“No, he doesn’t,” Toto agreed.
“I do trust Sam. But . . .”
And now you could hear a pin drop.
“But . . . Sam is a weak leader.” He kept his eyes down. “Sam is the best fighter ever. He’s defended us many times. And he’s the best at figuring out how to survive. But Sam”— Albert now turned to him—“You are too humble. Too willing to step aside. When Astrid and the council sidelined you, you put up with it. I was part of that myself. But you let us push you aside and the council turned out to be useless.”
Sam stood stock-still, stone-faced.
“Let’s face it, you’re not really the reason things are better here, I am,” Albert said. “You’re way, way braver than me, Sam. And if it’s a battle, you rule. But you can’t organize or plan ahead and you won’t just put your foot down and make things happen.”
Sam nodded slightly. It was hard to hear. But far harder was seeing the way the crowd was nodding, agreeing. It was the truth. The fact was he’d let the council run things, stepped aside, and then sat around feeling sorry for himself. He’d jumped at the chance to go off on an adventure and he hadn’t been here to save the town when they needed it.
“So,” Albert concluded, “I’m keeping my things here, in Perdido Beach. But there will be free trading of stuff between Perdido Beach and the lake. And Lana has to be allowed to move freely.”
Caine bristled at that. He didn’t like Albert laying down conditions.
Albert wasn’t intimidated. “I feed these kids,” he said to Caine. “I do it my way.”
Caine hesitated, then made a tight little bow of the head.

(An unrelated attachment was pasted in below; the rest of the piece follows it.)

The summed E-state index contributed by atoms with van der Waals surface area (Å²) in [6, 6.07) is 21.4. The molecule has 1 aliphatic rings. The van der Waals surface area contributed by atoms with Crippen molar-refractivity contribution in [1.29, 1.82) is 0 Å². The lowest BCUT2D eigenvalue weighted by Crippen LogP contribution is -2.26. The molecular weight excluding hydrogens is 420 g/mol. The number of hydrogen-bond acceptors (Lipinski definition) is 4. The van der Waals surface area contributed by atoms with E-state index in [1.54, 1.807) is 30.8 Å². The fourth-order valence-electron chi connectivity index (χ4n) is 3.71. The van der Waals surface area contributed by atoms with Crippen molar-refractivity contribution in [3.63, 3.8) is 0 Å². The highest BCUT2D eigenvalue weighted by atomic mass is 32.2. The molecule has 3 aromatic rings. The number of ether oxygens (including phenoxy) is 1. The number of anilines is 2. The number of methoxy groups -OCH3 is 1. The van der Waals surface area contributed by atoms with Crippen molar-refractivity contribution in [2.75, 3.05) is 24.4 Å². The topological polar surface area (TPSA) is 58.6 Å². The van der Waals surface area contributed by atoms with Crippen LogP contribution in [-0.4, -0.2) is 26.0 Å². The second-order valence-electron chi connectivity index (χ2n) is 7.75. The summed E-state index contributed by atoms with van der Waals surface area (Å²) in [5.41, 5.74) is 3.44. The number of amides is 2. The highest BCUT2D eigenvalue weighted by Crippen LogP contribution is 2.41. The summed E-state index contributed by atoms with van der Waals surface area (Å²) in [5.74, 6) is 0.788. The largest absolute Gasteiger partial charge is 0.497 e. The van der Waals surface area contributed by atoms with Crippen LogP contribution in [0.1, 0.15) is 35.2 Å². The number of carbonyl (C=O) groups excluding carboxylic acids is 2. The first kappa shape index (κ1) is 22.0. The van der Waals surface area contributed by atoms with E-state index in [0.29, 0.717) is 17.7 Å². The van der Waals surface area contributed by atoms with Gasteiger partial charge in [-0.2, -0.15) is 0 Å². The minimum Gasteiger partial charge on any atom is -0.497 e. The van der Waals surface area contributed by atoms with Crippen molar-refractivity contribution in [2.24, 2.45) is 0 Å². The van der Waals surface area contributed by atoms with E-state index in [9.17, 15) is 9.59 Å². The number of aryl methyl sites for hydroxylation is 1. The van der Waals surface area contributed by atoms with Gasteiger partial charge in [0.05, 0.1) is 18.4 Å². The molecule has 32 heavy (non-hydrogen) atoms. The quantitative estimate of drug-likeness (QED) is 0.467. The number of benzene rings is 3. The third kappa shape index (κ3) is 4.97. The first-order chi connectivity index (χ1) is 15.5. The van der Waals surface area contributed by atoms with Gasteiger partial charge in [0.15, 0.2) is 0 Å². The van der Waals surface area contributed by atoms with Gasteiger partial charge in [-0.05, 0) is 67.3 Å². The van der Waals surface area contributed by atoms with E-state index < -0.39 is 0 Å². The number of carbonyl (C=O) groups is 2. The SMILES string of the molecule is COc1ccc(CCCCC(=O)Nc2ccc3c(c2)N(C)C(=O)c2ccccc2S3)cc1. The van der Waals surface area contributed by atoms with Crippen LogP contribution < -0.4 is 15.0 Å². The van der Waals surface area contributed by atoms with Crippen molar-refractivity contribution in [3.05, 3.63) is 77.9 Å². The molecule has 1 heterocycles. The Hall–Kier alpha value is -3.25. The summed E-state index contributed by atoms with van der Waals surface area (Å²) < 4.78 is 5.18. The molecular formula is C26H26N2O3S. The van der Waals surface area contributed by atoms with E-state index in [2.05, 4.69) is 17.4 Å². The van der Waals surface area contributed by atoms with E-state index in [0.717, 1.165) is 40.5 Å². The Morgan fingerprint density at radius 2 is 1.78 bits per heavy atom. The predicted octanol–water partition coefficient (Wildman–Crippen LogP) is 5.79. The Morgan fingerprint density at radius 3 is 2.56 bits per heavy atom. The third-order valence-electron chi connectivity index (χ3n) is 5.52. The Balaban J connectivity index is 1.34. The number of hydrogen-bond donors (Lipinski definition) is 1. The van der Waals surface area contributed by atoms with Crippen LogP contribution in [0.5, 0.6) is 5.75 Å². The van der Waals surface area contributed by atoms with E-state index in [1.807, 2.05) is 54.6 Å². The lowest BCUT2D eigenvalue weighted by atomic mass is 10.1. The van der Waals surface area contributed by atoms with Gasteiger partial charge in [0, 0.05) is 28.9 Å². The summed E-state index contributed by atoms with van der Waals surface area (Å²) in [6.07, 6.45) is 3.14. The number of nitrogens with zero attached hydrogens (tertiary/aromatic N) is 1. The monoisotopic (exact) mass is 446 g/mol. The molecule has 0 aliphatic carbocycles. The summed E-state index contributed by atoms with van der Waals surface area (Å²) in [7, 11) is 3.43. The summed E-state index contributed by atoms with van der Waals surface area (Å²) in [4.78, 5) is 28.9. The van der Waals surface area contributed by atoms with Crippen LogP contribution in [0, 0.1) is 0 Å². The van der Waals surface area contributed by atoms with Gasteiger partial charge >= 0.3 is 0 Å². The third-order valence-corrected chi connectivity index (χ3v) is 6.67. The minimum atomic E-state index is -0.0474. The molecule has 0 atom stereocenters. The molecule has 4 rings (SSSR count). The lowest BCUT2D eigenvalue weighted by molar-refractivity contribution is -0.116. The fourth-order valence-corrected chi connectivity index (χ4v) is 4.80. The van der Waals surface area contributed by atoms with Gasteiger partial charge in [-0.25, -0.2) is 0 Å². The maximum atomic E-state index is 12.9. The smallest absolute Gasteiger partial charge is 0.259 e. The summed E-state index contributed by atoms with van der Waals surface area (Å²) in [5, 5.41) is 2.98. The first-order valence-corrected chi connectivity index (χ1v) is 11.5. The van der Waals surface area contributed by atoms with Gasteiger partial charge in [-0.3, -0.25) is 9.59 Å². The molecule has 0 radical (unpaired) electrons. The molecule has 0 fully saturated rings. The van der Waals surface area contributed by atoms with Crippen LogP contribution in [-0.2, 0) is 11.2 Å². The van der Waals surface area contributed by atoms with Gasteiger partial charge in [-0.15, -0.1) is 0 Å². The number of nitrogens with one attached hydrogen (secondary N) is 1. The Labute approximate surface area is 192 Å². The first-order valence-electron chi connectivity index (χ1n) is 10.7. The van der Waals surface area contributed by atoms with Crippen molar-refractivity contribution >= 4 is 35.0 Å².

“I want you to say it,” Albert said with a nod toward Toto.
Sam saw panic in Caine’s eyes. If he lied now the jig would be up for him. Toto would call him out, Albert would support Sam, and the kids would follow Albert’s lead.
Sam wondered if Caine was just starting to realize what Sam had known for some time: if anyone was king, it was neither Sam nor Caine, it was Albert.”
Michael Grant, Plague

Bangambiki Habyarimana
“A man who wants to imitate the life of a woman will invariably do some mischief”
Bangambiki Habyarimana, The Great Pearl of Wisdom

Natsume Sōseki
“That Seigo could go into geisha houses, accept luncheon invitations, drop in at the Club, see people off at Shimabashi, meet them at Yokohama, run out to Oiso to humor the elders—that he could put in his appearance at large gatherings from morning to evening without seeming either triumphant or dejected—this must be because he was thoroughly accustomed to this kind of life, thought Daisuke; it was probably like the jellyfish's floating in the sea and not finding it salty.”
Natsume Sōseki, And Then

Bangambiki Habyarimana
“Conquer your customer as you would a woman”
Bangambiki Habyarimana, The Great Pearl of Wisdom

“If you run a business, you know that every moment 365*24*7 people want to F*** with your business.”
Pushkar Saraf

“When you make something, when you improve something, when you deliver something, when you add some new thing or service to the lives of strangers, making them happier or healthier, or safer, or better, and when you do it all crisply efficiently, smartly, the way everything should be done but so seldom is – you’re participating more fully in the whole grand human drama. More than simply alive, you’re helping others to live more fully, and if that’s business, all right, call me a businessman.”
Phil Knight, Shoe Dog: A Memoir by the Creator of NIKE